For the fifth year in a row, Switzerland lands the top spot on the World Talent Ranking, a report published by IMD Business School. This is based on the country’s ability to consistently and effectively develop, attract, and retain talent. The study consists of surveying over six thousand executives in sixty-three economies and the results are measured by various factors including investment/development on education, the country’s appeal to foreign workers (to include quality of life, taxes, and cost of living), and its ability to create new job opportunities. For some countries, especially in Asia and Latin America, missing one or two of these factors is enough to bump them off the top ranks, making countries like Denmark, Norway, and the Netherlands vie for the top spots.
Bloomberg reports that “China was ranked 39th because of its difficulties in attracting foreign skilled workers and because its public spending on education remains below the average of advanced economies,” according to the World Talent Ranking report published this November. On the other hand, the IMD Business Report ranks Switzerland as number one, confirming its status as a global talent “hub” as it is “4th in Investment and Development, and 1st in both the Appeal and Readiness factors.”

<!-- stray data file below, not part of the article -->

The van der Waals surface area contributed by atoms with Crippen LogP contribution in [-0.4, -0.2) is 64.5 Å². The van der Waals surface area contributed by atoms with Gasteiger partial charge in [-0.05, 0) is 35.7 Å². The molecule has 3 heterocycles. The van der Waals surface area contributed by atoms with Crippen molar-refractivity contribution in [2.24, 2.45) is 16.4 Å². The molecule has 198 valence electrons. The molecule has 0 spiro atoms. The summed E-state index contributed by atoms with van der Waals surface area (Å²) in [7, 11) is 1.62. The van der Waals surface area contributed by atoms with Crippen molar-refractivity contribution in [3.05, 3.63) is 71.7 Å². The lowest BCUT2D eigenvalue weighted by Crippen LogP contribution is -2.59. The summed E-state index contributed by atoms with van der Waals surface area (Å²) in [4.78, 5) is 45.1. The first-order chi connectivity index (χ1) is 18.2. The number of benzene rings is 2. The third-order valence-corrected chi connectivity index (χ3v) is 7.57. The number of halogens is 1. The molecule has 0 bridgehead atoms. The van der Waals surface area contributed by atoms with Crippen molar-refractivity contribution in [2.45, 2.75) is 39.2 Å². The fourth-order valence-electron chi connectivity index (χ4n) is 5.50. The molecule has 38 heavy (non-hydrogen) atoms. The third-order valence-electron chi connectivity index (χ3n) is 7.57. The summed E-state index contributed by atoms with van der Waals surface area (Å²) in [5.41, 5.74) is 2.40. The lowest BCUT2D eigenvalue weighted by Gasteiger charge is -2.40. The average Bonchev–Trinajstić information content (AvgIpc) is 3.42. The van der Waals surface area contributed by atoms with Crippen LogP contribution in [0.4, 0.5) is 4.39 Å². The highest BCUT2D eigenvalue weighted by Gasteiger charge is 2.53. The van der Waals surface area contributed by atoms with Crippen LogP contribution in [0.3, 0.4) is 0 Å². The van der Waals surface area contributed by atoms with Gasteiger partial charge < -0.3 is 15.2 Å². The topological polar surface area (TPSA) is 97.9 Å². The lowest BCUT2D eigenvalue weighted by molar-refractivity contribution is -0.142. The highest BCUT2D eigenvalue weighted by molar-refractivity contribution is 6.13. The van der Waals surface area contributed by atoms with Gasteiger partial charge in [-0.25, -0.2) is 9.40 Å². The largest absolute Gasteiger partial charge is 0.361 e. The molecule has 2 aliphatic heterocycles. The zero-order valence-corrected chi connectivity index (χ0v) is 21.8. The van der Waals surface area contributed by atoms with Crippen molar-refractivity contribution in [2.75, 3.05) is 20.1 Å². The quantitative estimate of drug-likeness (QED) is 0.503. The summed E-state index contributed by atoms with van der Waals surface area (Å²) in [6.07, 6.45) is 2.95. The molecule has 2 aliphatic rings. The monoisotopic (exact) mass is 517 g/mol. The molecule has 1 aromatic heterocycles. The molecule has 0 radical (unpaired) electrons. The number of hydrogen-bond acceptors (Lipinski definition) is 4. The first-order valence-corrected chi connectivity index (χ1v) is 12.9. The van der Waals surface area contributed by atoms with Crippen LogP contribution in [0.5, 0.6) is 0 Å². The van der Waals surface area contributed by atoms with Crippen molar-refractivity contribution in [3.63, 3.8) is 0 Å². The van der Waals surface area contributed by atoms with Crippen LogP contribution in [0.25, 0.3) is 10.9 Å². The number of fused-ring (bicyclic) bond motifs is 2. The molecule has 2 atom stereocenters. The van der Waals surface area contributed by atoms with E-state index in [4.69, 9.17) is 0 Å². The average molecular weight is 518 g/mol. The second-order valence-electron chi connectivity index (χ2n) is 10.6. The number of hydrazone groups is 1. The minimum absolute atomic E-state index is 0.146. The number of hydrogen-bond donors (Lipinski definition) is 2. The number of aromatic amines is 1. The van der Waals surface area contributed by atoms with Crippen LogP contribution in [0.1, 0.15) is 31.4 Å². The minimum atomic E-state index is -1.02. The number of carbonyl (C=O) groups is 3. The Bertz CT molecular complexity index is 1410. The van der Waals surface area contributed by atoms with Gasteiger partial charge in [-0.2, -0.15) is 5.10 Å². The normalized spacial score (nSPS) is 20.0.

The appeal and readiness factors, according to Arturo Bris, director of the IMD World Competitiveness Center, are effects of investment and development, or, education and training. In a recent CNBC article on the subject, Bris says: “Consistently, you find the European countries dominate….The top countries benefit from the legacy of good education systems and the ability to develop employees."
In the Western Hemisphere, Canada is the only one to rank among the top ten, coming in at 6th place. According to Bloomberg, Latin American countries were among “the least competitive with Mexico in 61st position.” The country arguably suffers from a ‘brain drain’ as well as low public spending on education. In 2014, a report from Americas Quarterly stated that “one of every 19 Mexican’s with a bachelor’s degree or higher was living in the US,” and that 28% of Mexicans “working on master’s degrees or Ph.D.s abroad in 2012 were doing so in the US.” Even then, the United States failed to clinch a spot in the top ten, coming in at 12th in the World Talent Ranking, making Europe the dominant country in developing, attracting, and retaining talent. Indeed, as the Trump administration has made it increasingly more difficult for US companies to recruit and hire foreign nationals and for foreign entrepreneurs to start businesses in the US, other countries have embraced these workers.